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Journey’s End

“I do not love the bright sword for its sharpness, nor the arrow for its swiftness, nor the warrior for his glory. I love only that which they defend.”

― J.R.R. Tolkien

A harrowing film at the heart of World War I trench warfare that offers a cross-sectional analysis into the psychological bond between soldiers without the necessary violence that we are all too familiar with. A fine use of tension with the background knowledge of imminency, a building of camaraderie through words of affirmation and physical proximity, “personal moments in the face of insurmountable fear,” and the bureaucratic wretched squalor that defines what it means to say that “war is young men dying and old men talking.” As Godfrey Cheshire (Roger Ebert) writes:

Saul Dibb’s film provides a satisfying antithesis to Christopher Nolan’s macrocosmic, hyper-sensory view of war: it gives close and sustained attention to a handful of soldiers facing both an implacable foe and their own mortality.

Based on a play by R.C. Sherriff, who fought in the war himself, the film (adapted on several prior occasions) takes us to 1918, north of France, where British units take turns rotating into the front lines where a German attack is always imminent. It depicts monotonous moments prior to and following a raid conducted by the British side to seize intel and the measure of psychological strain placed on soldiers walking along the trench walls as though depicting the proverbial dead men digging his grave with every step forward.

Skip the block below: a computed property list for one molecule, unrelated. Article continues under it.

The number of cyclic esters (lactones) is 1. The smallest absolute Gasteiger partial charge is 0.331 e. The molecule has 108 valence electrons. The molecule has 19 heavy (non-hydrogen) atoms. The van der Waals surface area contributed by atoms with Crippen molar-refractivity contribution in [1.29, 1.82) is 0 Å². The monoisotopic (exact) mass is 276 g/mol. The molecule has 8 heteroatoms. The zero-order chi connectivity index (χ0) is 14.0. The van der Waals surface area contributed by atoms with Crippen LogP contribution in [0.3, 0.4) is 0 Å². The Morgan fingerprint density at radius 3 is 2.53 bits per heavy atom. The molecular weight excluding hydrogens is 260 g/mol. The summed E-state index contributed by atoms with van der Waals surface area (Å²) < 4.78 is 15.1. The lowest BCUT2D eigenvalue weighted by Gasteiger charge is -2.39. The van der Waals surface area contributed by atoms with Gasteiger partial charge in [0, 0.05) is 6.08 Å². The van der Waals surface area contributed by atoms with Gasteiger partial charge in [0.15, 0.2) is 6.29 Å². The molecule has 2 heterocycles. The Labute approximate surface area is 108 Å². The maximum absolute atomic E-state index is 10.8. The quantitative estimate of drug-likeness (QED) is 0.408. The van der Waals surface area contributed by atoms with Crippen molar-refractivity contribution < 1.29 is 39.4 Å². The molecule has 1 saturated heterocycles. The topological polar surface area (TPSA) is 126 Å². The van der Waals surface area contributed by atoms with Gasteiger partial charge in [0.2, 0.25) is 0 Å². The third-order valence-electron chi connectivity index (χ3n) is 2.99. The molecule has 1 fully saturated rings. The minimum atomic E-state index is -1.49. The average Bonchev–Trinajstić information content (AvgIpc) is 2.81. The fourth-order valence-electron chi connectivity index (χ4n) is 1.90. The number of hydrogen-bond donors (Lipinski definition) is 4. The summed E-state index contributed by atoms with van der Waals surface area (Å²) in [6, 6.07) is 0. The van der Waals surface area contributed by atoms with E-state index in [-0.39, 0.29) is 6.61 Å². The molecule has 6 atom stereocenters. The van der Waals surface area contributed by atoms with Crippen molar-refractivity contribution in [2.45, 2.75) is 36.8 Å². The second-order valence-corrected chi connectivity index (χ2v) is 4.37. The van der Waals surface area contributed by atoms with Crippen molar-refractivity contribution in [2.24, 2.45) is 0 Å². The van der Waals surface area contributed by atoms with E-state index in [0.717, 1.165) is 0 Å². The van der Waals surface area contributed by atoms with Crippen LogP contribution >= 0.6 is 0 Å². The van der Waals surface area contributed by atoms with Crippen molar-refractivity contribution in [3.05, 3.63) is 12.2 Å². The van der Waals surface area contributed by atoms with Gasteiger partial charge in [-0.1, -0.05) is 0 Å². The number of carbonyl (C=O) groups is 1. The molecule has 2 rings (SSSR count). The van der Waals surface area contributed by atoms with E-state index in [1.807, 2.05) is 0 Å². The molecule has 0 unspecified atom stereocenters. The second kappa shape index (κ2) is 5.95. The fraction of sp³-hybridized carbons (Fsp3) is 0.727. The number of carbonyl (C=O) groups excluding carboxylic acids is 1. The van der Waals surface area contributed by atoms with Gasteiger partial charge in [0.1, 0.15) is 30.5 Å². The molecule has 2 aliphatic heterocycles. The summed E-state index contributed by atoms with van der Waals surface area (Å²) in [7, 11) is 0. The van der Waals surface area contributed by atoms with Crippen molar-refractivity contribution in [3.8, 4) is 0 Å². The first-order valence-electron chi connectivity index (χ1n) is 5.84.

I was unimpressed with the casting decisions. Like Andrew Garfield in Hacksaw Ridge (this one worked better), I felt that Asa Butterfield looks way too young to be taken seriously within the context. Their was awkward moments of acting blunders that proved the casting was poorly decided (e.g. Sam Claflin, who is no Laurence Olivier, yelling at Butterfield). The writing itself never moved past the trivial discourse that should ordinarily supplement moments of deeper reflection or simply serve at gateposts for future violence. The fact that this was a play prevented the filmmakers from developing a wider setting even with the hour-forty run-time they absorbed.

And while these sort of films are a fine foundational layer to add to the great war films like All Quiet on the Western Front, Dunkirk, & Saving Private Ryan, it is hard not to cross-compare its design with Paths of Glory and feel it deeply wanting. Adam Graham (Detroit News) says it best:

Its cerebral message boils down to a “war is hell” theme, a sentiment that’s been conveyed more effectively in countless other works. It’s a journey that mostly retraces steps.








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